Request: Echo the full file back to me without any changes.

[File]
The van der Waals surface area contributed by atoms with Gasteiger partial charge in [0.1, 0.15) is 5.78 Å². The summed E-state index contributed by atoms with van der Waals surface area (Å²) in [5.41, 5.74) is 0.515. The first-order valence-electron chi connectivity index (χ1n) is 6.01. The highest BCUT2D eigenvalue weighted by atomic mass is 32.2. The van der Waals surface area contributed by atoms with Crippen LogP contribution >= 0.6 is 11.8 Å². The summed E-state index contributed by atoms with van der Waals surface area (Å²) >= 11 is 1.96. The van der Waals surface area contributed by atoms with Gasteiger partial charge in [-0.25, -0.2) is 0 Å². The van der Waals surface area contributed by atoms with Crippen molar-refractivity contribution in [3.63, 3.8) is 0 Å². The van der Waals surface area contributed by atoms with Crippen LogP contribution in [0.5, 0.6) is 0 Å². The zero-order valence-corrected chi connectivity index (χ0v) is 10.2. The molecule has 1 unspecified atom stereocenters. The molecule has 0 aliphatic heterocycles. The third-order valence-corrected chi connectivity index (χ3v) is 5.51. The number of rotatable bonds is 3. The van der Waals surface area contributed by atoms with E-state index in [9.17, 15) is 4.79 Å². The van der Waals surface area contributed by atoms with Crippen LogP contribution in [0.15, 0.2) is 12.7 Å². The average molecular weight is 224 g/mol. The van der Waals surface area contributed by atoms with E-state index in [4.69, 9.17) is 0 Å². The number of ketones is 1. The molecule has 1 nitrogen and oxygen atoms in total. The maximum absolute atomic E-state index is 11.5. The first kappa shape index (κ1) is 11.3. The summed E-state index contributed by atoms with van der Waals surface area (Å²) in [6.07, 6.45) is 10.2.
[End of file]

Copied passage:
The van der Waals surface area contributed by atoms with Gasteiger partial charge in [0.1, 0.15) is 5.78 Å². The summed E-state index contributed by atoms with van der Waals surface area (Å²) in [5.41, 5.74) is 0.515. The first-order valence-electron chi connectivity index (χ1n) is 6.01. The highest BCUT2D eigenvalue weighted by atomic mass is 32.2. The van der Waals surface area contributed by atoms with Crippen LogP contribution >= 0.6 is 11.8 Å². The summed E-state index contributed by atoms with van der Waals surface area (Å²) >= 11 is 1.96. The van der Waals surface area contributed by atoms with Gasteiger partial charge in [-0.25, -0.2) is 0 Å². The van der Waals surface area contributed by atoms with Crippen molar-refractivity contribution in [3.63, 3.8) is 0 Å². The van der Waals surface area contributed by atoms with Crippen LogP contribution in [0.5, 0.6) is 0 Å². The zero-order valence-corrected chi connectivity index (χ0v) is 10.2. The molecule has 1 unspecified atom stereocenters. The molecule has 0 aliphatic heterocycles. The third-order valence-corrected chi connectivity index (χ3v) is 5.51. The number of rotatable bonds is 3. The van der Waals surface area contributed by atoms with E-state index in [9.17, 15) is 4.79 Å². The van der Waals surface area contributed by atoms with Crippen LogP contribution in [0.15, 0.2) is 12.7 Å². The average molecular weight is 224 g/mol. The van der Waals surface area contributed by atoms with E-state index in [4.69, 9.17) is 0 Å². The number of ketones is 1. The molecule has 1 nitrogen and oxygen atoms in total. The maximum absolute atomic E-state index is 11.5. The first kappa shape index (κ1) is 11.3. The summed E-state index contributed by atoms with van der Waals surface area (Å²) in [6.07, 6.45) is 10.2.